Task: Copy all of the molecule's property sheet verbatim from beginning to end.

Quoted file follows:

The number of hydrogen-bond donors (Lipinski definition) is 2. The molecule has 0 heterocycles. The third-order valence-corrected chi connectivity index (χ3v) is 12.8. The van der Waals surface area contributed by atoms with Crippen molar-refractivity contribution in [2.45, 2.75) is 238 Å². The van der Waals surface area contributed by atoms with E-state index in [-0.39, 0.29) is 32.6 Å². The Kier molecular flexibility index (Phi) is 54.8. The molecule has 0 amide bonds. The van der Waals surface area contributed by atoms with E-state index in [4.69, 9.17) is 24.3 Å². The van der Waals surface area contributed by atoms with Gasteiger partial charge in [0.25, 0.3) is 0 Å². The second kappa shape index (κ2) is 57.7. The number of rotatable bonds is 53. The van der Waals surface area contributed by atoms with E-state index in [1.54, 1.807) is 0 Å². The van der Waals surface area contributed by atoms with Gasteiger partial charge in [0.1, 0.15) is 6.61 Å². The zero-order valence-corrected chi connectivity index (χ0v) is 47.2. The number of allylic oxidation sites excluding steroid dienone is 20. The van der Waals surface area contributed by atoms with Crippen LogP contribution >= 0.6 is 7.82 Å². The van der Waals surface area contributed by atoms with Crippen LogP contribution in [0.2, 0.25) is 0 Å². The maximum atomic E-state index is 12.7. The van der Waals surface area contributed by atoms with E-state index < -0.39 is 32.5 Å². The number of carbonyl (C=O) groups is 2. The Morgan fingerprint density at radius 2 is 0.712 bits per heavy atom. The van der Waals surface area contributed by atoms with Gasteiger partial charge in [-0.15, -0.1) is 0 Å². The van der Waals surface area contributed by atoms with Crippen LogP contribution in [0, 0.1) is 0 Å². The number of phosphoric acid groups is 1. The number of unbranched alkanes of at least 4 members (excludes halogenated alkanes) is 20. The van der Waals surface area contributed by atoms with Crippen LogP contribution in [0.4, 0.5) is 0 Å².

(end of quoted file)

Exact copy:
The number of hydrogen-bond donors (Lipinski definition) is 2. The molecule has 0 heterocycles. The third-order valence-corrected chi connectivity index (χ3v) is 12.8. The van der Waals surface area contributed by atoms with Crippen molar-refractivity contribution in [2.45, 2.75) is 238 Å². The van der Waals surface area contributed by atoms with E-state index in [-0.39, 0.29) is 32.6 Å². The Kier molecular flexibility index (Phi) is 54.8. The molecule has 0 amide bonds. The van der Waals surface area contributed by atoms with E-state index in [4.69, 9.17) is 24.3 Å². The van der Waals surface area contributed by atoms with Gasteiger partial charge in [0.25, 0.3) is 0 Å². The second kappa shape index (κ2) is 57.7. The number of rotatable bonds is 53. The van der Waals surface area contributed by atoms with E-state index in [1.54, 1.807) is 0 Å². The van der Waals surface area contributed by atoms with Gasteiger partial charge in [0.1, 0.15) is 6.61 Å². The zero-order valence-corrected chi connectivity index (χ0v) is 47.2. The number of allylic oxidation sites excluding steroid dienone is 20. The van der Waals surface area contributed by atoms with Crippen LogP contribution >= 0.6 is 7.82 Å². The van der Waals surface area contributed by atoms with Crippen LogP contribution in [0.2, 0.25) is 0 Å². The maximum atomic E-state index is 12.7. The van der Waals surface area contributed by atoms with E-state index < -0.39 is 32.5 Å². The number of carbonyl (C=O) groups is 2. The Morgan fingerprint density at radius 2 is 0.712 bits per heavy atom. The van der Waals surface area contributed by atoms with Gasteiger partial charge in [-0.15, -0.1) is 0 Å². The van der Waals surface area contributed by atoms with Crippen LogP contribution in [0, 0.1) is 0 Å². The number of phosphoric acid groups is 1. The number of unbranched alkanes of at least 4 members (excludes halogenated alkanes) is 20. The van der Waals surface area contributed by atoms with Crippen LogP contribution in [0.4, 0.5) is 0 Å².